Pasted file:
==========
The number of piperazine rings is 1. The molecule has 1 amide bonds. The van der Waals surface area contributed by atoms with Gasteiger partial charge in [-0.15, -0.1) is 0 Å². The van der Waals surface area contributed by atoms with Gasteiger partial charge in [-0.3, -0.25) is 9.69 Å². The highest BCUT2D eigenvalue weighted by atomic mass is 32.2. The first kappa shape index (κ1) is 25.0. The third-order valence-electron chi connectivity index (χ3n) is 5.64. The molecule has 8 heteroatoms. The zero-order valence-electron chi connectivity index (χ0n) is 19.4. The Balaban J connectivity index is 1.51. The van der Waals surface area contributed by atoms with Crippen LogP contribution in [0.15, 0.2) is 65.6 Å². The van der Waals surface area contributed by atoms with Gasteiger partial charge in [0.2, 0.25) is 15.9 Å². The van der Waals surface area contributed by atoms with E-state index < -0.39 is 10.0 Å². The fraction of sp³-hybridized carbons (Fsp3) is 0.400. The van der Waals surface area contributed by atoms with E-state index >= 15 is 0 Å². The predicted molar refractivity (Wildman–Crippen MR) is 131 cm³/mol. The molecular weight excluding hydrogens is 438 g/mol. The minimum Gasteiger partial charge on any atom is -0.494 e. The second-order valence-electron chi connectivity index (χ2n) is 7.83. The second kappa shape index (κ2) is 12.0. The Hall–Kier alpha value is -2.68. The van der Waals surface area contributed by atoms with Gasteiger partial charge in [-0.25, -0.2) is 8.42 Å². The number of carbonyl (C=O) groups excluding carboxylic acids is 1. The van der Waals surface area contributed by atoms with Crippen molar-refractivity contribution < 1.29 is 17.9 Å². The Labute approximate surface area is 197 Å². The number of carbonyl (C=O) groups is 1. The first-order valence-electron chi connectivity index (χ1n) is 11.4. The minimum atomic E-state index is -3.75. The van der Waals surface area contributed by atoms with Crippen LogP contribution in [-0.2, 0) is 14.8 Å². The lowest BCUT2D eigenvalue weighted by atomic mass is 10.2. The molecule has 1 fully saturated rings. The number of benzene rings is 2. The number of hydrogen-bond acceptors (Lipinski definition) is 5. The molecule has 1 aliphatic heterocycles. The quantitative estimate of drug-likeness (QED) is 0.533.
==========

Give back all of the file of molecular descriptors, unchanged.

The number of piperazine rings is 1. The molecule has 1 amide bonds. The van der Waals surface area contributed by atoms with Gasteiger partial charge in [-0.15, -0.1) is 0 Å². The van der Waals surface area contributed by atoms with Gasteiger partial charge in [-0.3, -0.25) is 9.69 Å². The highest BCUT2D eigenvalue weighted by atomic mass is 32.2. The first kappa shape index (κ1) is 25.0. The third-order valence-electron chi connectivity index (χ3n) is 5.64. The molecule has 8 heteroatoms. The zero-order valence-electron chi connectivity index (χ0n) is 19.4. The Balaban J connectivity index is 1.51. The van der Waals surface area contributed by atoms with Crippen LogP contribution in [0.15, 0.2) is 65.6 Å². The van der Waals surface area contributed by atoms with Gasteiger partial charge in [0.2, 0.25) is 15.9 Å². The van der Waals surface area contributed by atoms with E-state index < -0.39 is 10.0 Å². The fraction of sp³-hybridized carbons (Fsp3) is 0.400. The van der Waals surface area contributed by atoms with E-state index >= 15 is 0 Å². The predicted molar refractivity (Wildman–Crippen MR) is 131 cm³/mol. The molecular weight excluding hydrogens is 438 g/mol. The minimum Gasteiger partial charge on any atom is -0.494 e. The second-order valence-electron chi connectivity index (χ2n) is 7.83. The second kappa shape index (κ2) is 12.0. The Hall–Kier alpha value is -2.68. The van der Waals surface area contributed by atoms with Gasteiger partial charge in [-0.25, -0.2) is 8.42 Å². The number of carbonyl (C=O) groups excluding carboxylic acids is 1. The van der Waals surface area contributed by atoms with Crippen molar-refractivity contribution < 1.29 is 17.9 Å². The Labute approximate surface area is 197 Å². The number of carbonyl (C=O) groups is 1. The first-order valence-electron chi connectivity index (χ1n) is 11.4. The minimum atomic E-state index is -3.75. The van der Waals surface area contributed by atoms with Crippen LogP contribution in [-0.2, 0) is 14.8 Å². The lowest BCUT2D eigenvalue weighted by atomic mass is 10.2. The molecule has 1 fully saturated rings. The number of benzene rings is 2. The number of hydrogen-bond acceptors (Lipinski definition) is 5. The molecule has 1 aliphatic heterocycles. The quantitative estimate of drug-likeness (QED) is 0.533.